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NBA All Access: James Harden and the beard
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Editor’s Note: Holly Thomas is a writer and editor based in London. She tweets @HolstaT. The opinions expressed in this commentary are solely those of the author. View more opinion articles on CNN.

CNN  — 

I never imagined I’d find myself siding with Big Razor, but then, we are living in very strange times.

Holly Thomas

As CNN recently reported, Gillette is facing financial woes due to the trend for a furrier face. Now that it’s no longer considered shabby to show up to work/a date/your life with stubble, and beards are so common that we wouldn’t recognize half the population without them, there is less urgency to be equipped with daily shaving tools.

I sympathize with Gillette. By and large, and there are exceptions, I am not keen on beards. I am well aware that after this admission, many people may become substantially less keen on me, and I totally understand. I am happy to own my hypocrisy. If a dude (or anyone) criticized my hairstyle, I’d say it was none of their damn business. I fully appreciate that my opinions on this, like an optimistic teen’s cack-handed five o’clock shadow, are flimsy and borne of limited experience. Disclaimer done, let the alienation begin in earnest.

It’s tempting to think of the beard as a kind of “return to our ancestral roots” (ironic), but it’s not quite as simple as that. Don’t kid yourself, hairy paleo diet dude who just can’t squeeze a shave between CrossFit sessions. Cavemen plucked their beards with clam shells, Little Mermaid-style, exhibiting a degree of care and attention that so many men today seem happy to dismiss. Men throughout the ages have oscillated between beard-having and not-having, from Alexander the Great’s shaven soldiers, to the bushy-chinned Victorians.

If the men in my life are anything to go by, there are several stages to a man’s beard-having. The first is Beard Anticipation. “I think,” he says, caressing his chin thoughtfully, “I might grow a beard.” To be honest, I reckon this is actually the second stage. He’s already decided to do it, and now he’s canvassing opinion.

In every instance, I respond with sensitivity (mine): “Please don’t grow an effing beard.”

The second is the Ignoring Me – sorry, the Growth phase. “My beard is actually coming along quite well I think,” he says, exfoliating his palm against the ragged stubble that has now appeared unevenly across his jaw.

The third stage is the It’s For A Movie phase. Because that is how anyone with taste would explain away the mess gradually obscuring any indication of bone structure beneath.

The fourth is the I’ve Forgotten What Your Face Looks Like phase. “It’s so great having a beard,” he says, stroking his chin again and again, as though a beloved cat had curled up upon it.

I nod, as the world moves around us, unconcerned. I know when I am defeated.

Many people have theories about beards’ renewed popularity in recent times. Some have suggested the trend, which has exploded over the last decade, has been a response to the financial crisis of 2007/08, which heightened competition among men (brilliant). Others have proposed a more primal explanation: that men with beards are perceived as older, stronger and more threatening, and thus more intimidating to rival suitors.

Tellingly, the emphasis here is less on being attractive to potential mates and more about dominance over other males, and their less-lustrous brush. Don’t be fooled folks, those Movember fundraisers couldn’t care less about charity. They’re in it purely for the *cough* beard-measuring contest.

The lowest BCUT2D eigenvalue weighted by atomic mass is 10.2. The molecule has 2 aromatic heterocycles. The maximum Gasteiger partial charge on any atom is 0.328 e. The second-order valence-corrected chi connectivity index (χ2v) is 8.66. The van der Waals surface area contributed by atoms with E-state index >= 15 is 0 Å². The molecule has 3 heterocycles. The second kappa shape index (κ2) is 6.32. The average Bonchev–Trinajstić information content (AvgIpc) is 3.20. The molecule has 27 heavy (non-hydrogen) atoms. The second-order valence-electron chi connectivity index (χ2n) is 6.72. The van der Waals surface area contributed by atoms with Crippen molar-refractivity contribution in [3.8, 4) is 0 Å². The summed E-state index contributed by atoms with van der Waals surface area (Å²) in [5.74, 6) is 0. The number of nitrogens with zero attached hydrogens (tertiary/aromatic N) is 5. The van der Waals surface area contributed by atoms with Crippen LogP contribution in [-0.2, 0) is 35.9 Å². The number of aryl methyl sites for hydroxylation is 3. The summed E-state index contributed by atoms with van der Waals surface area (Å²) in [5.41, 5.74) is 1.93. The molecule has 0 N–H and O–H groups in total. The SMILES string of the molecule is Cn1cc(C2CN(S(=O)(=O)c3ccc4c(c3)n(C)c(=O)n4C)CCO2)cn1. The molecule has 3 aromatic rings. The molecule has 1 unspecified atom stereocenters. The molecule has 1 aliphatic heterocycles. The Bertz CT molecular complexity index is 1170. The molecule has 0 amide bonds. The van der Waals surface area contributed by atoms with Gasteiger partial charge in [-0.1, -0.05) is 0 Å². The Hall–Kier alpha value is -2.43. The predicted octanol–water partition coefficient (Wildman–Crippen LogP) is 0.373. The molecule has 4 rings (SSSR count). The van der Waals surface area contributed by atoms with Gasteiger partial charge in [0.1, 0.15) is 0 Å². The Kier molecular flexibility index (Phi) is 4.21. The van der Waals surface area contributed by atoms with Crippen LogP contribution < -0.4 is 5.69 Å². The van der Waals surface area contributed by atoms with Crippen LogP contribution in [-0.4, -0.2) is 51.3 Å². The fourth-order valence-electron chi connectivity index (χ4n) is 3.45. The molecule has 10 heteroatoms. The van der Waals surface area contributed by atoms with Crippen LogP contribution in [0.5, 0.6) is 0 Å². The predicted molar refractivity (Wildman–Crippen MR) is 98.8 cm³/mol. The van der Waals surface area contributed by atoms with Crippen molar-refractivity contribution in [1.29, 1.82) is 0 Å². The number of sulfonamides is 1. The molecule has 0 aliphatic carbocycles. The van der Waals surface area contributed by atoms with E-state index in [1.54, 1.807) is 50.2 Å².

In lieu of any more academic research of my own, I asked an incredibly biased, nonrepresentative group of men (my friends) why they like their beards. I received a range of responses, but two in particular came up time and again. The first of these was: “I look really young without a beard.”

I find this curious. Mostly this answer came from men in their thirties who – no offense, lads – I suspect would not be asked for ID were they to present themselves clean-shaven at a bar. It does, however, tally with the suggestion that on some level, their beard subconsciously lends them a King of the Forest-esque air of maturity. It isn’t enough simply not to look young. The goal is to look “established,” like you’ve been around the block and know what’s up. I get how, at work for example, this might provide a psychological boost, if it’s the difference between showing up like a green intern or a seasoned stag.

The second answer was, essentially, “Because I can.” As a deeply self-indulgent person, I find this difficult to argue. I get the gratification that must arise from seeing your body comfortably execute something it was (says through gritted teeth) built to do. The path of least resistance is tempting on rushed mornings before work, and if a lot of guys would rather steal a few minutes more in bed in the morning than shave, I’d struggle to find a compelling counterpoint.

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    If I were being generous with myself, I might attribute my aversion to beards to some formative early experience. Roald Dahl’s “The Twits,” for example, with its marvelously gruesome depiction of Mr. Twit’s generous facial hair, a fetid bush bursting with old cornflakes and bits of sardines. But realistically, the answer is more superficial: I don’t like your beard because I really like your face, and I want an uninterrupted view of it.

    It’s not only that too many guys approach beards either with a cheerful disregard for styling, or an excessive enthusiasm for it. It’s that it takes up too much damn space, both physical and psychological. So take pity on Gillette. Or, if you’re dating a person with a hairy face, at the very least get yourself a guy who touches you like he touches his beard.